The staff at UnityPoint Health — Pekin will head to Puerto Rico this fall to help those stricken by Hurricane Maria in September 2017.

This is the sixth year for the UnityPoint Health Medical Mission Trip. The mission team of 31 doctors, nurses and support staff will be in Puerto Rico from Oct. 4-13. The staff holds fundraisers each year to fund the trip. UnityPoint will supply the medications needed for the trip, said hospital Emergency Room and Urgent Care Nurse Manager Cindy Justus.

“The health issues and concerns down there — they still don’t have their power all restored, so there’s a lot of contaminated water that’s causing a lot of illness,” said Justus. “Water’s always a big thing, that’s why a lot of these countries have a lot of problems, because they don’t have clean drinking water because they are so far behind the eight-ball.

“Malaria is always an issue in these countries, malnutrition and respiratory problems and skin diseases. Things like that are because of the environment they’re suffering through right now.”

Dash at Dusk is one of the main fundraisers for the event. Dash at Dusk will be held starting at 6:30 p.m. on Friday, July 13, on the 13th Street side of the hospital complex. The kids run will be at 6:30 p.m. and the 5K walk run will be at 7 p.m. After the races, there will be an after party from 7:30 to 9 p.m. There is a kids play area where children can participate in games. The cost for adult runners is $30 now and $35 after July 6, and for kids $15 now and $20 after July 6. For more information or to register, go to

Other fundraisers are held throughout the year. UnityPoint also does an annual campaign drive that gives employees the option to support the mission trip, the United Way of Pekin, a staff member in need or other charitable ideas.

Past mission trips have included Nicaragua, Guatemala, the Philippines, the Dominican Republic and Liberia. The destinations are chosen by team members and typically is a country with ties to a team member of the hospital. For instance, the team went to Nicaragua because one of the emergency room doctors was from there.

“Puerto Rico — we decided on that destination while we were in Liberia because of the devastation that that country had recently received and because they are a part of the U.S. and we wanted to serve our country,” said Justus. “We will be offering free-standing medical clinics, basic medical care for five full days while in the country, so we will be prepared to serve about 2,000 patients.”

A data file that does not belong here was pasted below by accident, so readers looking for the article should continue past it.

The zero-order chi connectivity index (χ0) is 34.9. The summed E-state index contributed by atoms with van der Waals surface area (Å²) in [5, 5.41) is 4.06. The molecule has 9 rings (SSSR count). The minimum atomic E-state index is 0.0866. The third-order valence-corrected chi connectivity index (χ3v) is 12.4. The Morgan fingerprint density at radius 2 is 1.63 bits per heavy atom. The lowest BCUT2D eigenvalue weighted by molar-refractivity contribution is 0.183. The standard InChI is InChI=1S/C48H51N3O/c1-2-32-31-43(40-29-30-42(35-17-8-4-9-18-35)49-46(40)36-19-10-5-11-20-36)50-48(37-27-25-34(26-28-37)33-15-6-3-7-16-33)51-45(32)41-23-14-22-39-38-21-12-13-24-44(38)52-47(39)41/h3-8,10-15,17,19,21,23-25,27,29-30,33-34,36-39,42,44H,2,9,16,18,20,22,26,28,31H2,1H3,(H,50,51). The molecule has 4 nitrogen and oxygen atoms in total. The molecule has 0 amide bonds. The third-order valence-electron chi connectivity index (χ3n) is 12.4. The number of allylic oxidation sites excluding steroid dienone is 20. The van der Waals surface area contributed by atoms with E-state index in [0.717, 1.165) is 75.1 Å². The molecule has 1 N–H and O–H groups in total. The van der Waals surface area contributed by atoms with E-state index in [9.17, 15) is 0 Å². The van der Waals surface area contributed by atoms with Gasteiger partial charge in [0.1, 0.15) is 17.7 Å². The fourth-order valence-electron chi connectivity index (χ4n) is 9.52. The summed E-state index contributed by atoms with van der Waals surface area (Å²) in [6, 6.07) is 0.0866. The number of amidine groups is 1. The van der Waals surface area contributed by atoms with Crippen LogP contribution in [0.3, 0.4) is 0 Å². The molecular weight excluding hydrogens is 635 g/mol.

The group is going with Caribbean Lifetime Missions, the same organization it used on the mission to Guatemala. CLM sends somebody to the country and does preliminary research, finds out housing, finds a site to set up the clinic and looks for different communities that have a need. Justus leads the medical mission committee. The medical mission trips average about nine days. The busiest clinic for the mission team to date served 2,700 individuals, according to the UnityPoint Health Website.

“UnityPoint Health is full of genuinely compassionate physicians, nurses, care teams and team members,” said UnityPoint Health Regional CEO Debbie Simon. “They are relentless in making sure everyone knows how much they matter to this world.

“I’m honored to see how every year they take this idea and spread joy around the world. Our medical mission volunteers recognize health care is a crucial necessity everyone deserves access to. Our volunteers typically travel overseas to offer medical care to developing countries, but this year, their trip will stay within the U.S. to serve Puerto Rico. The island continues to endure severe living conditions including limited access to power and water. This affects the use and storage of medical supplies and health care facilities. Our volunteers’ mobile clinic will provide medical aid to a community in great need. I’m proud to support this incredible humanitarian initiative that was a Pekin Hospital tradition and combines now with other UnityPoint Health international mission efforts.”

Justus said the medical team is always touched by the suffering in the countries they visit. At least half of the trip members have experience on other trips.

“We want everyone to have a chance to go, but you really can’t take all brand new people into this kind of environment,” she said. “You have to have people who know what they’re doing to be able to only be there for a week and run five clinics like that.

“It’s very sobering. Every mission, I can tell you there are a lot of tears, but there’s a lot of laughter, a lot of bonding, which is the biggest reason that I do it for the hospital. It creates a bond among the co-workers that is life-long. They will be friends and treat each other as family for the rest of their lives. In one week’s time you can achieve that, what might take years to develop that level of a friendship.”